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Forget the bait, catch a prehistoric monster!

Paddlefish

North Dakota is good at extremes: extreme weather, extreme landscape and of course extreme fishing! Wintertime is often a time where our anglers focus on ice fishing, tiny rod over a stationary hole waiting to catch loads of panfish in below freezing temperatures. The exact opposite of that would be paddlefishing! Hunting a single 100+ pound fish with a rod as thick as a pool cue and twice as long in gorgeous May weather.

May 1st anglers will line the shores of the Missouri Yellowstone confluence area in search of the prehistoric-monster-hundred-pound paddlefish, sometimes called spoonbill. And forget the bait, snaggers tie huge treble hooks to heavy test line trying to get their hook into the mouth of a fish as it happens to swim by.

The season opens May 1st and a paddlefish tag is required, this can be bought at the same time and places fishing licenses are bought and are required in addition to the regular fishing license. They are $7.50 for nonresidents and $3 for residents. The season is is open until May 31st and is subject to an in-season closure. If the season closes early because the harvest quota is reached, an extended snag-and-release-only period will be allowed for up to seven days immediately following the early closure, but not to extend beyond May 31. Sunday-Tuesday are catch and release only days and Wednesday-Saturday are mandatory harvest days, all snagged paddlefish must immediately be tagged and kept.

Hooking a paddlefish is like hooking the bumper of a car, you’re in for one heck of a ride until it runs out of gas.

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Posted by on April 30, 2012 in Fishing, Outdoor Adventure, Sports, wildlife

 

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Tune into FSN on Friday night

This weekend, the University of North Dakota men’s hockey team will face their rivals at the University of Minnesota and North Dakota Tourism is proud to once again be a sponsor of the series with Fox Sports North.  The Friday night game will be aired by FSN in North Dakota, Minnesota, Wisconsin, South Dakota and Iowa and starts with the pre-game show at 6:30 p.m.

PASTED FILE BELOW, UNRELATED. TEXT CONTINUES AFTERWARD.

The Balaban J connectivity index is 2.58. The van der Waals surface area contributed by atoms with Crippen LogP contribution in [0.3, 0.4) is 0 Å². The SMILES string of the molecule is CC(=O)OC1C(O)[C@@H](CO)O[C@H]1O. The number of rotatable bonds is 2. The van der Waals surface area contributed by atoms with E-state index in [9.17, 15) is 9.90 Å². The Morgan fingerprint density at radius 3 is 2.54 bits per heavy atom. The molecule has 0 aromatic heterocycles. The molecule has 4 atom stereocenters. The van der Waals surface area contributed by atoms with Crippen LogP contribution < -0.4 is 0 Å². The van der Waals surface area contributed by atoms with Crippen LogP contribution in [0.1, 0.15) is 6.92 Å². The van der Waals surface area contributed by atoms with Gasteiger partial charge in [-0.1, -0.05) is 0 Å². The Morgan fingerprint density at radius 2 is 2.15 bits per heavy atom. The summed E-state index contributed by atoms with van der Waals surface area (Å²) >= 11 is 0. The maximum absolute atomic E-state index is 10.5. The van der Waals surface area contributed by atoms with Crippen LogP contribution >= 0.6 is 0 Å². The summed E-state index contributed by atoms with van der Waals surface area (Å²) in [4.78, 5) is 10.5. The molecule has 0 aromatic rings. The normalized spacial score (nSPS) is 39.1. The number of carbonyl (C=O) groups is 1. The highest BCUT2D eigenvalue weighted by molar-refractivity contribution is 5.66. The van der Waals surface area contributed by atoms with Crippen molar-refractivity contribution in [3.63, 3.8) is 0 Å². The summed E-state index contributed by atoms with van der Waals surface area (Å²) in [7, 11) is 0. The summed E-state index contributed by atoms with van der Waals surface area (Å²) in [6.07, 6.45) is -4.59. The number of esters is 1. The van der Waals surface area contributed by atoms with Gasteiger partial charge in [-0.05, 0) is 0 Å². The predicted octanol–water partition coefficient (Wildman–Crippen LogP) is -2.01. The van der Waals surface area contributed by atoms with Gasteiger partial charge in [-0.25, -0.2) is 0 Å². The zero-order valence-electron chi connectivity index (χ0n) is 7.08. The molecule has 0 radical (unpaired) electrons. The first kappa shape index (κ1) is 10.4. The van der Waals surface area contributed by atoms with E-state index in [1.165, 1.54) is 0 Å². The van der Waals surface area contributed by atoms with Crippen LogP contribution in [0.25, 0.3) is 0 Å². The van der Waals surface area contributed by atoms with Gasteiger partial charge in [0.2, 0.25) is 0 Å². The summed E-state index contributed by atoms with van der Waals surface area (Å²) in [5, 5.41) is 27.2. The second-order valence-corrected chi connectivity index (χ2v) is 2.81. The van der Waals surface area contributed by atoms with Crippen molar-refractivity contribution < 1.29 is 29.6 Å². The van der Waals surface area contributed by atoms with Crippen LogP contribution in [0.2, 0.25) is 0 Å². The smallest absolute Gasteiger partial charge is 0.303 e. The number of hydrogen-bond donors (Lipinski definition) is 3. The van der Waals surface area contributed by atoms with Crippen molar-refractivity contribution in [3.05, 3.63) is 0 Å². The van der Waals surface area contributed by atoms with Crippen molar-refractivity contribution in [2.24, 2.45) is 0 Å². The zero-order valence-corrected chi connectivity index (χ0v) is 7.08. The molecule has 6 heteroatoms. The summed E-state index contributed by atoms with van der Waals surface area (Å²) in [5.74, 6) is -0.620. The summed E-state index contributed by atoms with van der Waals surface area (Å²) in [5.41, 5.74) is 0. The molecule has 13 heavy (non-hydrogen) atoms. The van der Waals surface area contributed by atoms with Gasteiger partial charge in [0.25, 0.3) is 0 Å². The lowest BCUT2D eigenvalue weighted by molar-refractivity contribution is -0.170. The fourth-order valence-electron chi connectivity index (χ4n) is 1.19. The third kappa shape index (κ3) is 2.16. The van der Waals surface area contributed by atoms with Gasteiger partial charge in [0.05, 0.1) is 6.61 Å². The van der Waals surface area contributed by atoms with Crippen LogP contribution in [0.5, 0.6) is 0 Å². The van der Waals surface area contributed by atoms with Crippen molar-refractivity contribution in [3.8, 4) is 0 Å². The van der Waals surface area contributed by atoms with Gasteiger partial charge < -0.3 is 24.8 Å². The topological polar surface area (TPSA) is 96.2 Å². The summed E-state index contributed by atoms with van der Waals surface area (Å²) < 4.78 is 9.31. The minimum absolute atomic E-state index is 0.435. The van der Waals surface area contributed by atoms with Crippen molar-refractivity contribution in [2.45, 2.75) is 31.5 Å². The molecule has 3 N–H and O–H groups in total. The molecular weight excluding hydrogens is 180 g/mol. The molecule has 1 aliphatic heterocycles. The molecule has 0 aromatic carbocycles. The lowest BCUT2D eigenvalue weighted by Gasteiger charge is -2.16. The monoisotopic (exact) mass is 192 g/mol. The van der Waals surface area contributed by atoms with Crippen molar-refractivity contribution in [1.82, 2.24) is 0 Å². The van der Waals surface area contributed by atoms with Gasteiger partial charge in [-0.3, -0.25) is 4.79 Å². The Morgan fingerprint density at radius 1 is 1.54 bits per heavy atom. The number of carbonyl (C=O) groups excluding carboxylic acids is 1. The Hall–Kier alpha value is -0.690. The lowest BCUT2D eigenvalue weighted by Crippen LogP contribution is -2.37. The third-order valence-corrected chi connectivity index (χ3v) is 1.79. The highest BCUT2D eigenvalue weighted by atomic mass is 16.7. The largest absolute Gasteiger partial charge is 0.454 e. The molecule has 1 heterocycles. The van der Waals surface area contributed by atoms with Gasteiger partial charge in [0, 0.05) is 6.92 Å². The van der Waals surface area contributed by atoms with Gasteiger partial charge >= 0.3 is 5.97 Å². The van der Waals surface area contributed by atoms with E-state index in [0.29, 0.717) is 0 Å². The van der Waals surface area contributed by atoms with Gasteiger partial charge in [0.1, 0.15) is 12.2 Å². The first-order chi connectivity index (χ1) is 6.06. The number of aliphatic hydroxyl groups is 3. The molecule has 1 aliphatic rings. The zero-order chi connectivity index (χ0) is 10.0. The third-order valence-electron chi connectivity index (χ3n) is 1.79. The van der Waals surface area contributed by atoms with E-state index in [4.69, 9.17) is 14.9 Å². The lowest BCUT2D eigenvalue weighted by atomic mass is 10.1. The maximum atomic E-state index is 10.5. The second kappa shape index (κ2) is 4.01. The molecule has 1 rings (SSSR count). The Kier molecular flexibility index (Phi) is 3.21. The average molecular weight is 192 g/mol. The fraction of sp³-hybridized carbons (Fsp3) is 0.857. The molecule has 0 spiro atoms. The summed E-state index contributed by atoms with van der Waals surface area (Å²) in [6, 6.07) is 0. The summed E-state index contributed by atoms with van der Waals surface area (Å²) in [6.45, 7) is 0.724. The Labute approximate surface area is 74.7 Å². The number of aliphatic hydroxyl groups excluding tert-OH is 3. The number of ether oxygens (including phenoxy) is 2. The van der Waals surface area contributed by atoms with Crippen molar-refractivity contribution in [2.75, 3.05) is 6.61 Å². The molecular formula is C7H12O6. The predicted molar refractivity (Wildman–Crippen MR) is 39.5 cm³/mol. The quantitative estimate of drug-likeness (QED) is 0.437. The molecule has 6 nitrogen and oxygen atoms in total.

During Friday’s pre-game show, two legendary North Dakotans take center stage as FSN host Marney Gellner interviews 13-year Minnesota Vikings tight end Jim Kleinsasser.  Gellner, a native of Minot, and Kleinsasser from Carrington, talk about some of their favorite North Dakota places.

Starting this weekend, four fabulous North Dakota prize packages will also be open for entries at the Fox Sports North Fan Zone.  Enter to win:

Winners will be announced during the UND vs. UMN men’s hockey game on January 14, 2012.

 
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Posted by on November 2, 2011 in Events, Family Fun

 

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Summer travel tips

If you’re traveling North Dakota this summer, look for state tourism personnel in unlikely places – like rest areas and gas stations.  We’ll be out-of-the-office Fridays in July, providing traveler assistance in terms of route and destination information as well as asking for brief travel information – like how long you’ve been planning your trip and if you’re traveling for business or pleasure.

And speaking of travel tips – here are a few resources to keep in mind as you’re planning your summer getaway.

Several travelers have been asking about flooding affecting their favorite North Dakota city or attraction.  The Tourism Division is keeping tabs on all affected routes and sites.  If you have questions, we can help.  Call our travel counselors at 1-800-435-5663.  Here are some hot updates: